The traditional schooling simply expects learners to follow instruction to produce results as per set standards. There is a huge requirement to break free from this approach to truly develop self-aware and socially conscious individuals. In a clear deviation from the traditional ‘rote learning’ method, the experiential learning methodology renders a more holistic approach to teaching and learning, making learning deep-rooted and organic. Encompassing the theory that learners thrive on innovation, collaboration and questioning to understand a concept/ problem, it also prepares young minds to practice empathy and respect for multiple perspectives.
It is an established fact that learners are only capable of learning if they are invested in their experience to reflect upon and gain insights from it. Albert Einstein once said, “Learning is experience, everything else is information”. When a child wanted to grow vegetables using water instead of soil, she was keen to learn through her experience, not bothered if the experiment worked or failed. She had not been formally introduced to the idea of hydroculture or technique of hydroponics. Her desire to experiment and explore reminded one of the olden times when learning was imparted in the ‘Gurukul’ under the close supervision of a Guru who would give freedom to explore and coach each ‘shishya’ in the values and life skills necessary for a meaningful living. Or in the more recent times when scholars at Santiniketan were seen to explore, learn and freely participate in activities in a supportive natural environment, ably guided by teachers.
Many schools have realized the essence of experiential learning to completely transform their classroom approach. The Heritage group of Schools has been at the forefront of blending the traditional teaching with experiential approach to provide a holistic learning environment to its learners. Dissatisfied with the way classrooms earlier engaged with children and provided limited opportunities for exploration and practical application of learning, The Heritage School decided to change the status quo and became a pioneer of Experiential Learning in India. What followed was a collaboration with XSEED for curriculum development, a robust teacher training programme, a drastic makeover of the campuses, and a revolutionary shift in the school culture.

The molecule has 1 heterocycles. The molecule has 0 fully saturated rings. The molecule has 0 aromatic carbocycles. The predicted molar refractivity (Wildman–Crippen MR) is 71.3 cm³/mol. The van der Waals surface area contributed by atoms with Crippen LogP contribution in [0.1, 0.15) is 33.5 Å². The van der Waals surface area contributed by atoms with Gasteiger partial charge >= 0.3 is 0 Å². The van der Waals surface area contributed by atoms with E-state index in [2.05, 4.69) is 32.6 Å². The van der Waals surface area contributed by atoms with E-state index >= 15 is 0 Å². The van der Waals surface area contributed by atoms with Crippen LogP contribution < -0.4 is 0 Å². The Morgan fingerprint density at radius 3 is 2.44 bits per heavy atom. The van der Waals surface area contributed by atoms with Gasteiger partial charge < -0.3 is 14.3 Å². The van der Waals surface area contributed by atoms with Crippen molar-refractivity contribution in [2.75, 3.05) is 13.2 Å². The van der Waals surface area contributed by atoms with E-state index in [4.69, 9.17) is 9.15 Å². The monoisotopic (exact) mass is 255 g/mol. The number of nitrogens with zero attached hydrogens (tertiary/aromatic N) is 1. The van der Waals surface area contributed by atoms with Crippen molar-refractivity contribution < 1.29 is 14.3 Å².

The transformation that started with the Gurgaon branch of The Heritage School, is visible in learning outcomes of the students across all campuses. The new campus at Noida is geared towards empowering the students to connect with their learning experiences at a deeper level. Experiential learning requires smart design features in the school campus. It is a delight to see how spaces are designed to aid learning at The Heritage School, Noida. The school has garnered much attention and praise from all quarters and is being touted to be “The Best CBSE School in Noida”. The new age parents feel confident in the school’s ability to provide the best educational environment and interventions for their children.
Education needs to be innovative and transformative to make learning exciting, enjoyable and challenging for the students, all at the same time. Towards that end, the entire school fraternity is fully equipped to deliver only what is in the best interest of the students. The Heritage School is committed to produce world leaders who will be change makers and pace setters of tomorrow.